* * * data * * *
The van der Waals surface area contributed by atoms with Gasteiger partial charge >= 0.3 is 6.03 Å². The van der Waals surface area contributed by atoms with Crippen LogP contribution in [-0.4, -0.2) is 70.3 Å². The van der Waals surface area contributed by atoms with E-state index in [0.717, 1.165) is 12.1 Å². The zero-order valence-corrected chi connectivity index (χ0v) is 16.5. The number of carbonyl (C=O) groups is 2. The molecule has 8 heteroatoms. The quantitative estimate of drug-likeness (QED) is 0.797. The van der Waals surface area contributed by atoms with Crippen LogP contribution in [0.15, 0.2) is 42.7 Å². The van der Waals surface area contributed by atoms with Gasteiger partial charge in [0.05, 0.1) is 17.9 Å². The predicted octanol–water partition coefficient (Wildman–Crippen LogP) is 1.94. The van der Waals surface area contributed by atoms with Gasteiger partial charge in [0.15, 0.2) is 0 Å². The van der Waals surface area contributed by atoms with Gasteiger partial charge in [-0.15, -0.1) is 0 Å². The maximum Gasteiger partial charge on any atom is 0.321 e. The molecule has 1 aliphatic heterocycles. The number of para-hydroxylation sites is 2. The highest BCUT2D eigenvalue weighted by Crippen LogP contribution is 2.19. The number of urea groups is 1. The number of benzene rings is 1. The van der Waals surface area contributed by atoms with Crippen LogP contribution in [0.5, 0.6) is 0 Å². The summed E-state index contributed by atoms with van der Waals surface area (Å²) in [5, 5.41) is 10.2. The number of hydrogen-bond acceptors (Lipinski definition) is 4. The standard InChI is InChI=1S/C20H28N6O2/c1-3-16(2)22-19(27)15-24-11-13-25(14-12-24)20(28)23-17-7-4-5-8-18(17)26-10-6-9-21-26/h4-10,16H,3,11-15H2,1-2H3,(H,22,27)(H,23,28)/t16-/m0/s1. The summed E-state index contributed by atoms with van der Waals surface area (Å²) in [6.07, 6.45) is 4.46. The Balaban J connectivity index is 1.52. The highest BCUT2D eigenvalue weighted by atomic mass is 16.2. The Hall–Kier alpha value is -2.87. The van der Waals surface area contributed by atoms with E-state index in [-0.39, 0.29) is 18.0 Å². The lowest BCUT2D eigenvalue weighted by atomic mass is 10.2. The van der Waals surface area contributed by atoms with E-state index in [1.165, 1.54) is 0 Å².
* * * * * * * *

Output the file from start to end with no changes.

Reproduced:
The van der Waals surface area contributed by atoms with Gasteiger partial charge >= 0.3 is 6.03 Å². The van der Waals surface area contributed by atoms with Crippen LogP contribution in [-0.4, -0.2) is 70.3 Å². The van der Waals surface area contributed by atoms with E-state index in [0.717, 1.165) is 12.1 Å². The zero-order valence-corrected chi connectivity index (χ0v) is 16.5. The number of carbonyl (C=O) groups is 2. The molecule has 8 heteroatoms. The quantitative estimate of drug-likeness (QED) is 0.797. The van der Waals surface area contributed by atoms with Crippen LogP contribution in [0.15, 0.2) is 42.7 Å². The van der Waals surface area contributed by atoms with Gasteiger partial charge in [0.05, 0.1) is 17.9 Å². The predicted octanol–water partition coefficient (Wildman–Crippen LogP) is 1.94. The van der Waals surface area contributed by atoms with Gasteiger partial charge in [0.15, 0.2) is 0 Å². The van der Waals surface area contributed by atoms with Gasteiger partial charge in [-0.15, -0.1) is 0 Å². The maximum Gasteiger partial charge on any atom is 0.321 e. The molecule has 1 aliphatic heterocycles. The number of para-hydroxylation sites is 2. The highest BCUT2D eigenvalue weighted by Crippen LogP contribution is 2.19. The number of urea groups is 1. The number of benzene rings is 1. The van der Waals surface area contributed by atoms with Crippen LogP contribution in [0.5, 0.6) is 0 Å². The summed E-state index contributed by atoms with van der Waals surface area (Å²) in [5, 5.41) is 10.2. The number of hydrogen-bond acceptors (Lipinski definition) is 4. The standard InChI is InChI=1S/C20H28N6O2/c1-3-16(2)22-19(27)15-24-11-13-25(14-12-24)20(28)23-17-7-4-5-8-18(17)26-10-6-9-21-26/h4-10,16H,3,11-15H2,1-2H3,(H,22,27)(H,23,28)/t16-/m0/s1. The summed E-state index contributed by atoms with van der Waals surface area (Å²) in [6.07, 6.45) is 4.46. The Balaban J connectivity index is 1.52. The highest BCUT2D eigenvalue weighted by atomic mass is 16.2. The Hall–Kier alpha value is -2.87. The van der Waals surface area contributed by atoms with E-state index in [-0.39, 0.29) is 18.0 Å². The lowest BCUT2D eigenvalue weighted by atomic mass is 10.2. The van der Waals surface area contributed by atoms with E-state index in [1.165, 1.54) is 0 Å².